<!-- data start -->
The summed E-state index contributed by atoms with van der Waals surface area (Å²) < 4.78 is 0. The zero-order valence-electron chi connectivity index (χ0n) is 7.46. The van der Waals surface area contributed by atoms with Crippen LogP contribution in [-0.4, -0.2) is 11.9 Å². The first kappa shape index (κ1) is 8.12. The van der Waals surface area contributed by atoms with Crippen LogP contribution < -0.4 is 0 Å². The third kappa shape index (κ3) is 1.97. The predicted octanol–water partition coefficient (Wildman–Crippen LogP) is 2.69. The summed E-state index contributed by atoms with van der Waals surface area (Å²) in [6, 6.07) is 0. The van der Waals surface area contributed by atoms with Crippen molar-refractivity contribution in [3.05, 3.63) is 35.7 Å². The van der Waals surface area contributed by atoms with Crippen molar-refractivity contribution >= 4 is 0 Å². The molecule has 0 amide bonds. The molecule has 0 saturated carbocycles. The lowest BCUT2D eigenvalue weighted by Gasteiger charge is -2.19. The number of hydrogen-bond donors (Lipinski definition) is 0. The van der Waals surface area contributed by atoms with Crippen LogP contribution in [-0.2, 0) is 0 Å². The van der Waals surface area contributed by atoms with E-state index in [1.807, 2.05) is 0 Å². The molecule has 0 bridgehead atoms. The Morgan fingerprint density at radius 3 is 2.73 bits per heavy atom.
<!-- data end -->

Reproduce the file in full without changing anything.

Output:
The summed E-state index contributed by atoms with van der Waals surface area (Å²) < 4.78 is 0. The zero-order valence-electron chi connectivity index (χ0n) is 7.46. The van der Waals surface area contributed by atoms with Crippen LogP contribution in [-0.4, -0.2) is 11.9 Å². The first kappa shape index (κ1) is 8.12. The van der Waals surface area contributed by atoms with Crippen LogP contribution < -0.4 is 0 Å². The third kappa shape index (κ3) is 1.97. The predicted octanol–water partition coefficient (Wildman–Crippen LogP) is 2.69. The summed E-state index contributed by atoms with van der Waals surface area (Å²) in [6, 6.07) is 0. The van der Waals surface area contributed by atoms with Crippen molar-refractivity contribution in [3.05, 3.63) is 35.7 Å². The van der Waals surface area contributed by atoms with Crippen molar-refractivity contribution >= 4 is 0 Å². The molecule has 0 amide bonds. The molecule has 0 saturated carbocycles. The lowest BCUT2D eigenvalue weighted by Gasteiger charge is -2.19. The number of hydrogen-bond donors (Lipinski definition) is 0. The van der Waals surface area contributed by atoms with Crippen LogP contribution in [-0.2, 0) is 0 Å². The van der Waals surface area contributed by atoms with E-state index in [1.807, 2.05) is 0 Å². The molecule has 0 bridgehead atoms. The Morgan fingerprint density at radius 3 is 2.73 bits per heavy atom.